“I don’t think I’ll ever have a better boss than [Lindholm],” Casey says.  No internship is without it’s challenges, and there’s always a learning curve when it comes to a new job, but Casey talks casually about her responsibilities at Martinsville, not even blinking an eye at how many different roles she took on for the studio.  Aside from the office work necessary for running a successful business, such as making and taking phone calls, organizing supplies, keeping the studio spaces clean, running errands, and designing and distributing ads, Casey’s internship required her to work jobs for more artistic related endeavors.  “I helped with Feathers N’ Fur commissions, I made lesson plans, each of which Jamie had to approve, and taught children’s art classes on a variety of different materials and mediums.  I also occasionally ran Living Social classes.  The great thing though, whenever it came to my teaching classes, whatever profit we made was split fifty-fifty between [Jamie and I].  I even got to use the studio space for my own projects, and if I was ever interested in a technique or certain medium, such as oil painting, she’d give me lessons and tips in exchange for my working for her."
A Living Social Class at The Martinsville Studio

Casey’s work is specific and detail oriented, but she got the internship on a spur of the moment through a display of self-confidence and determination.  “I was driving down the road, thinking ‘I need a job,’ and saw this art studio in a strip mall.  I walked in, left a message asking if I could talk to someone about any potential positions, the next day Jamie asked me to come in and have a cup of tea with her.  I was going to get all dressed up, but instead ended up wearing jeans and a sweatshirt, which I advise against for professional interviews.  But it all worked out in this case.  I went in to meet with Jamie, and we didn’t have tea, but we did have great conversation.  The next day I got the job.”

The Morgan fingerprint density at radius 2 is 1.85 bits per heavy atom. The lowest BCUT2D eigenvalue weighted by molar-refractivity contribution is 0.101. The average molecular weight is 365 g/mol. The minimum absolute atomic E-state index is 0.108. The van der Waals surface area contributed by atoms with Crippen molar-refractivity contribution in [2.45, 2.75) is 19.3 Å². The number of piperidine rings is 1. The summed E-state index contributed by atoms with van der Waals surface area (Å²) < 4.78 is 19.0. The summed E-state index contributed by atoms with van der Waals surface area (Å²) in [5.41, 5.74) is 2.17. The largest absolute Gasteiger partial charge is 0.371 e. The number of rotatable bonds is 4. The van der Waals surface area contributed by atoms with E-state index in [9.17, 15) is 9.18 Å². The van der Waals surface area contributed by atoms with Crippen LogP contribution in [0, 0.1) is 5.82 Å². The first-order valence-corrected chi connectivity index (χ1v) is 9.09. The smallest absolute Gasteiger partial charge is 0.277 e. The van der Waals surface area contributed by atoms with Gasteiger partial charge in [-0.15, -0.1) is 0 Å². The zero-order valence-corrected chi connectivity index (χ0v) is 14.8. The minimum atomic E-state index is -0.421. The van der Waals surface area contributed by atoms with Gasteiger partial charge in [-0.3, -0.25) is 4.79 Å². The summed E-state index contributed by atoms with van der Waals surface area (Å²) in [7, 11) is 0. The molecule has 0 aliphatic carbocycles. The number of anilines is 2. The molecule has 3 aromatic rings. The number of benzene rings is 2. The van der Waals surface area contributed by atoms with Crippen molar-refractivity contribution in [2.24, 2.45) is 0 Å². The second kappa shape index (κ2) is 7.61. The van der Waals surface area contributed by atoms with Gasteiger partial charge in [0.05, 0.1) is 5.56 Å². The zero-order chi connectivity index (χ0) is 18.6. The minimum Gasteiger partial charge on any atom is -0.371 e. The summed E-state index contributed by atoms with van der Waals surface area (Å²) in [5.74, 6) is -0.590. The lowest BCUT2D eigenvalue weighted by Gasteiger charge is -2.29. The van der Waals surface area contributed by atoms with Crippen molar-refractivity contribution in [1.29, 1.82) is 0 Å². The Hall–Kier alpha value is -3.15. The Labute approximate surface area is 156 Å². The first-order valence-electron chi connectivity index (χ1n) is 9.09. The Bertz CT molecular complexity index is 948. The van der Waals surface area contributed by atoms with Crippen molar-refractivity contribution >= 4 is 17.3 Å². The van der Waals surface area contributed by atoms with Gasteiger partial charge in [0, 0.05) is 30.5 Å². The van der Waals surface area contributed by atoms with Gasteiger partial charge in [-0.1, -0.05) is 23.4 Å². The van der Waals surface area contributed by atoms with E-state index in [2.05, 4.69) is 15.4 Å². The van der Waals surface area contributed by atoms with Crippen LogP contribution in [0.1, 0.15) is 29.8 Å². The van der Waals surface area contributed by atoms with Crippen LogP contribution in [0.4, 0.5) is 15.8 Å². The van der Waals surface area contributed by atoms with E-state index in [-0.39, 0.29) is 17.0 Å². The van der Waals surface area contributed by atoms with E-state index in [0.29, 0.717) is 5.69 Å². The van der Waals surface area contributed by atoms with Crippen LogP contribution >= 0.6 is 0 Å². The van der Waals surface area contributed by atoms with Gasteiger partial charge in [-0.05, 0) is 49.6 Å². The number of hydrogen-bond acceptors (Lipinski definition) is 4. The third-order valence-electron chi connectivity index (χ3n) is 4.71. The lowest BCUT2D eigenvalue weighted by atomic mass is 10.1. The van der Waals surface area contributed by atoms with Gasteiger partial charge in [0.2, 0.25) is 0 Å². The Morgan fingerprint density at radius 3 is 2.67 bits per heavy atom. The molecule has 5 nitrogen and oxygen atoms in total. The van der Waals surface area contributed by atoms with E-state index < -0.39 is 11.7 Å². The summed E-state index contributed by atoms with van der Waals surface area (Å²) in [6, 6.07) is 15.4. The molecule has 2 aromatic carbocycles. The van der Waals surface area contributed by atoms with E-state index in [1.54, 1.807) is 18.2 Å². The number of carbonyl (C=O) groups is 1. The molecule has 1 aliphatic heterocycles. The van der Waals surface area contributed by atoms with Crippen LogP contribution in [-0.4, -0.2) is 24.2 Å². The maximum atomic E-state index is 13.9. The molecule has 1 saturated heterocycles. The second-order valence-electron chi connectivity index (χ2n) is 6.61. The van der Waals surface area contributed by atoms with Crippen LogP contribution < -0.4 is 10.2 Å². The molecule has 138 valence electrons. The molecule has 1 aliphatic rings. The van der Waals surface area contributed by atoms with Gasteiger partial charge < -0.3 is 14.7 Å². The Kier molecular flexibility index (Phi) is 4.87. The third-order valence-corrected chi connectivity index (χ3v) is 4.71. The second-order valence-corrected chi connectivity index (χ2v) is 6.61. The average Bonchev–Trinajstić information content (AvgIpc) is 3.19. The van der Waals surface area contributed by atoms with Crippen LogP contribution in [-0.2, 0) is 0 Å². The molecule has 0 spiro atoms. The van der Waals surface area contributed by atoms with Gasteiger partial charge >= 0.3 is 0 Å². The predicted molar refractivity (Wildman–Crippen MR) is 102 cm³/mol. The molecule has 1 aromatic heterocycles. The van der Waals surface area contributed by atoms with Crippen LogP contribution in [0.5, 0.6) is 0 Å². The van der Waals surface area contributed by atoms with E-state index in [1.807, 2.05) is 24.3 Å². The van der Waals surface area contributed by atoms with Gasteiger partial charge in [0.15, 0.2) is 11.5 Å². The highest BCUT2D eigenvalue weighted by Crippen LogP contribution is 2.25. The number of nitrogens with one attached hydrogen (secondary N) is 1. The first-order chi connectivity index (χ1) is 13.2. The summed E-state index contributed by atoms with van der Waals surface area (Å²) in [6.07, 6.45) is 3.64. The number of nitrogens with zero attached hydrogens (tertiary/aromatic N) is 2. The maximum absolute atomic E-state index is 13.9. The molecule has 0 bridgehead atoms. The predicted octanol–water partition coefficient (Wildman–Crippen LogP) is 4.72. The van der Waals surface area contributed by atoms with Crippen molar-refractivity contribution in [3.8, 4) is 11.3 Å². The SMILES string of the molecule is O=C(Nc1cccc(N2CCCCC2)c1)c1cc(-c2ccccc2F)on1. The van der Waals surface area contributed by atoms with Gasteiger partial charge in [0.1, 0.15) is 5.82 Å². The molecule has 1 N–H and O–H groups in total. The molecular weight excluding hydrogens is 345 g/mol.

According to Casey, what made working for Jamie so rewarding was that she wasn’t just performing grunt work.  “The greatest aspect of this internship was that I learned, not only how an art studio functions, but how a small business works.  It was the best way to learn how to work with people and clients, from someone ordering a commission to a five-year-old’s parent.”  Casey learned on the job, through hands on work, and none of it was meaningless to her.  Even though she got paid as an intern, Casey stresses that the most important thing she gained from the experience was a set of applicable skills.  “I worked in a fine arts studio and it helped advance my skill set regarding fine art based areas and mediums.  Now I feel I have a broader range of applicable skills.  Even though I specialize in jewelry I’m still graduating with a Bachelors in Fine Arts, which means people will expect me to have knowledge in arts beyond jewelry.  This experience has given me exactly that.”
            Even though she got the position before coming to Pratt, Casey has maintained a strong relationship with Lindholm and the studio.  “I still continue to work there, over the summers, and I even do some work for her while I’m here in Brooklyn.”  Even now, after a few years of interning and working, Casey’s advice rings true to how she got her first internship.  “Go in confident and don’t second guess yourself.  Just trust that you have the ability and skills to do what the company is asking of you.  And yeah, this sounds like an Oscar speech but it’s true.  Don’t settle for less than you’re worth.”

Interviewed by Britt Gettys March 1, 2013